In which the route and coastline of the Mainland is discussed and described, from the Strait of Ferdinand Magellan to the large and famous river of Panama, also known as the Río de la Plata, coming towards the equinoctial line and our arctic pole from the Antarctic or southern portion.

Translated by Nicholas Weiner ’22

From Cape Vírgenes, which is on the direction of the equinox at the mouth of the Strait of Magellan, coming towards the equinoctial line, it is twenty leagues to the Bay of Santiago; and from there, there are another ten leagues to the river called de la Cruz, in which there is a round island. It is twenty-five leagues from this river to the point of the San Julián river, which is further north, and the land from the tip of this port to the bay is called Sierras Hermosas, and it is twenty leagues from here to the bay they call Los Trabajos. Two rivers flow into this bay alongside an island, and the river closest to us and the equinoctial line is called the Juan Serrano River. He was a talented navigator who was with the aforementioned Captain Magellan on the first voyage as senior navigator, when that famous Strait was discovered. The distance from the promontory of Cape Vírgenes to this river could be eighty leagues, more or less; and it is located a little more than forty-nine degrees from the equinoctial line.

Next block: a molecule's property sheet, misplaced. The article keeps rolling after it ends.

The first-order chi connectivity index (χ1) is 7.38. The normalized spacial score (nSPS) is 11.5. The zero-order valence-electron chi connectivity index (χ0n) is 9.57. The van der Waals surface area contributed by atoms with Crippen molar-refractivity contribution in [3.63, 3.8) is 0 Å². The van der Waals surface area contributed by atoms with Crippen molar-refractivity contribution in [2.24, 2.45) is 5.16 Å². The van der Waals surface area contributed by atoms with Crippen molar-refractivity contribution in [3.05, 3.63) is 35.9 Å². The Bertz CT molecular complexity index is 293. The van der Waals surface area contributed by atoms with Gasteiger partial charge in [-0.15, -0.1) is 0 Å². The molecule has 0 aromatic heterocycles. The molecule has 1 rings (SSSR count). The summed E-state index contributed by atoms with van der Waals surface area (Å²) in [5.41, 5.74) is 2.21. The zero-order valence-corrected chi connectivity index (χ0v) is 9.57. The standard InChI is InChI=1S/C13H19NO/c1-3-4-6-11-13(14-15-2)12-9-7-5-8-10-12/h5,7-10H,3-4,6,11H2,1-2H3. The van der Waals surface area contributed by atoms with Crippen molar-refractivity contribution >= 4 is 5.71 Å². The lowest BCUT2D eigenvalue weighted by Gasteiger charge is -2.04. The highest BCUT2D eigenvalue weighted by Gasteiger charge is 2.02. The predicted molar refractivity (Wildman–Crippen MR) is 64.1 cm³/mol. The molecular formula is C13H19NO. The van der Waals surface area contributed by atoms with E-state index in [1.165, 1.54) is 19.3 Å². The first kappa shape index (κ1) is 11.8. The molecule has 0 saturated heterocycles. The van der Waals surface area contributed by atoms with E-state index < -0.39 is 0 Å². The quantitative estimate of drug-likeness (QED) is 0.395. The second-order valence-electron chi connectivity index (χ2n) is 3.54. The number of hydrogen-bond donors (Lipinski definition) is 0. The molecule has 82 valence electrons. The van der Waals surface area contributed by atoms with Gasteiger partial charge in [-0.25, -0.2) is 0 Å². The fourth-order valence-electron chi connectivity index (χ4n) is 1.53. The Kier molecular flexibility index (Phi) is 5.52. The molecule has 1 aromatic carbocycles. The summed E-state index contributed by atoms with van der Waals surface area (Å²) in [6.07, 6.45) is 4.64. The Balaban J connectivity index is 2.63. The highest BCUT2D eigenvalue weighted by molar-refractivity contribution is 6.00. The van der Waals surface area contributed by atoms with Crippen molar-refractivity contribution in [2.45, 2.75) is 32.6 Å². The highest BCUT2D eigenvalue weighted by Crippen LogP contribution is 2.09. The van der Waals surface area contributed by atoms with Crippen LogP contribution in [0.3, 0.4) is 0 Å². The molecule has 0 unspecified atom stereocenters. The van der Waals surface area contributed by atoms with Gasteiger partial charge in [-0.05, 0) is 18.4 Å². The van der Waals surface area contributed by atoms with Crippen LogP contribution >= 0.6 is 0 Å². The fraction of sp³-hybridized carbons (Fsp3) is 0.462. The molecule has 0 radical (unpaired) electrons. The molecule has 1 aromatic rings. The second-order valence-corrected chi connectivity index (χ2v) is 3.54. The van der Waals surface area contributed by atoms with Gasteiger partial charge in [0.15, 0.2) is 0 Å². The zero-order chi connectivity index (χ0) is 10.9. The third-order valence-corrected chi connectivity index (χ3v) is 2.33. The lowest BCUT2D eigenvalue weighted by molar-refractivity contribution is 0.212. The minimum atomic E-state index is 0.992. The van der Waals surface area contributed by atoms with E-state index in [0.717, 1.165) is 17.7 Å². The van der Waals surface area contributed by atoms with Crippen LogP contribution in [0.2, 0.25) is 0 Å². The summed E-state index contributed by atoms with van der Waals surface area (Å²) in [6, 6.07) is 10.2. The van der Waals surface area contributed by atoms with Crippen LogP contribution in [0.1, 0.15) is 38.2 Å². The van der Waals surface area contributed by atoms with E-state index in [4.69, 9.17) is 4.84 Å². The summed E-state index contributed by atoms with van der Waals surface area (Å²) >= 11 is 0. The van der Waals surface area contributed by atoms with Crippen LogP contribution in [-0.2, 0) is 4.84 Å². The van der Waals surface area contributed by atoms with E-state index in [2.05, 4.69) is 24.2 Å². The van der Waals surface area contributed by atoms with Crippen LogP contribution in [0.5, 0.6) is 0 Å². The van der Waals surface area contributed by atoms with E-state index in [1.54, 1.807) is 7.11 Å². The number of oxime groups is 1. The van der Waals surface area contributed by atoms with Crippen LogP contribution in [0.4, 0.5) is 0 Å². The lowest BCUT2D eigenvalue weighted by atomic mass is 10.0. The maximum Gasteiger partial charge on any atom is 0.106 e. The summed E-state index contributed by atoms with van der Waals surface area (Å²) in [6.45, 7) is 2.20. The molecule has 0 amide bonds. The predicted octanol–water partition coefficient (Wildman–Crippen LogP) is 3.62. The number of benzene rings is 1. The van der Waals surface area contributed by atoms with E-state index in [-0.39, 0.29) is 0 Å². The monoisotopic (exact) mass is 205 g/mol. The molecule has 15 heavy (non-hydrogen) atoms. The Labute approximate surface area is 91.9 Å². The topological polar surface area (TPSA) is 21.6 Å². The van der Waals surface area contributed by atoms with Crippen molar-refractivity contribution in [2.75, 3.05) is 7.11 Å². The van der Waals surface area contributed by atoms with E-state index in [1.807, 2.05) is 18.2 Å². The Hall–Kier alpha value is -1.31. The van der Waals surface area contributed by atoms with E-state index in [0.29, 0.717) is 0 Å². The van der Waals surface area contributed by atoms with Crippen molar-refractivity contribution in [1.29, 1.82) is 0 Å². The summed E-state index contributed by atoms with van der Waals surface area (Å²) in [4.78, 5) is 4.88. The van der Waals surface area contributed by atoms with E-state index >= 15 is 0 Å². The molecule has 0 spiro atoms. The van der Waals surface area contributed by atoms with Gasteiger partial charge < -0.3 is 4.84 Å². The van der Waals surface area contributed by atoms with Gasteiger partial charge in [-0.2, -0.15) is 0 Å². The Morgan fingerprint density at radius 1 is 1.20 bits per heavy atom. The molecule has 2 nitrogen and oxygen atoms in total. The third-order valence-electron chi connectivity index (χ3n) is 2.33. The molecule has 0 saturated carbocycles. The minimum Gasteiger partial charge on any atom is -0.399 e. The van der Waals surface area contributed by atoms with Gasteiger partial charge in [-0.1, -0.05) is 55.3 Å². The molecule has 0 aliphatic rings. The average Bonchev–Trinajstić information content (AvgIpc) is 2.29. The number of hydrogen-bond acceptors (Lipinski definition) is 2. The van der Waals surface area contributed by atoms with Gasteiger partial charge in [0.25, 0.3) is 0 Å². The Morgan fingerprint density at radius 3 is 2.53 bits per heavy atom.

From the Juan Serrano river to Cabo Blanco the coast turns northeast for almost sixty leagues, and this cape is at forty-seven degrees from the equinoctial line, although the navigator Diego Rivera puts it at somewhat less, and the navigator or cosmographer Alonso de Chaves puts it at what is said above. Halfway up these sixty leagues from the coast of the Juan Serrano river to Cabo Blanco, moving southeast forty leagues, there are some offshore islands called the Samson Islands. I do not know the reason for this name; but they are forty-nine and a half degrees, more or less, from the other side of the equinoctial line, and all five islands are in the space of fifteen leagues. From Cabo Blanco the coast turns northeast for twenty leagues to the mouth of a river; the land that is on the side of the cape is called the land of Marcó, and the river is called the Canamor, the mouth of which runs another fifty leagues northeast to the Point or Cape of Santo Domingo, and in front of it there is a cove called the Cobos reef, which is at forty-four and a half degrees from the equinoctial circle on the south side. It is forty leagues from the inlet or reef of Cobos to the Bahía sin Fondo or Bottomless Bay, with the coastline running northeast. There is an island in the middle of the bay, which is forty-three degrees from the South. From the other side of the equinoctial circle, from the aforementioned Bahia sin Fondo to the Barreras Blancas there is a distance of thirty leagues, and they are a little more than forty-one degrees from the other side of the equinoctial circle. Fifty leagues farther down the line is the Anegados Bajos bay, in which bay there is an island thirty-eight and a half degrees from the other side of the equinoctial line. Ten or twelve leagues further is the land they call de los Humos. Thirty leagues further there are the Arenas Gordas, thirty-eight degrees from the other side of the line. Thirty leagues further on is the point of Santa Elena, thirty-seven degrees on the other side of the equinoctial line, from the point of San Julián, which is fifty leagues from there. From this part of the Strait to the point of Santa Elena the coastline runs northeast, and from the point of Santa Elena it runs northeast-due-northeast forty degrees to Cabo Blanco, which is the point of the mouth of the Río Grande de Panamá, or Río de la Plata: this cape is thirty-five and a half degrees from the other side of the equinoctial circle; and the other end of the mouth towards the side of the bay is called Cape Santa María, which is thirty-four and a half degrees from the other side of the equinoctial circle, in front of which is a round island, which is called the island of Cobos. From Cabo Blanco to the cape of Santa María the coastline runs northeast-southeast for twenty leagues of latitude or width, according to modern charts, and many eyewitnesses, and well-known persons, and friends who have been there, by whom I have been informed, say the same. The river is a large and notable thing in the cosmography, and about it, its provinces and governorate there is a detailed description ahead, in Book XXIII of this second part. Note, reader, that from the famous Strait of Magellan and Cape Vírgenes to Río Grande de la Plata, I have given you information, and confirmed the ports and rivers and seas and main bays in the five hundred and twenty-five leagues of coastline, more or less.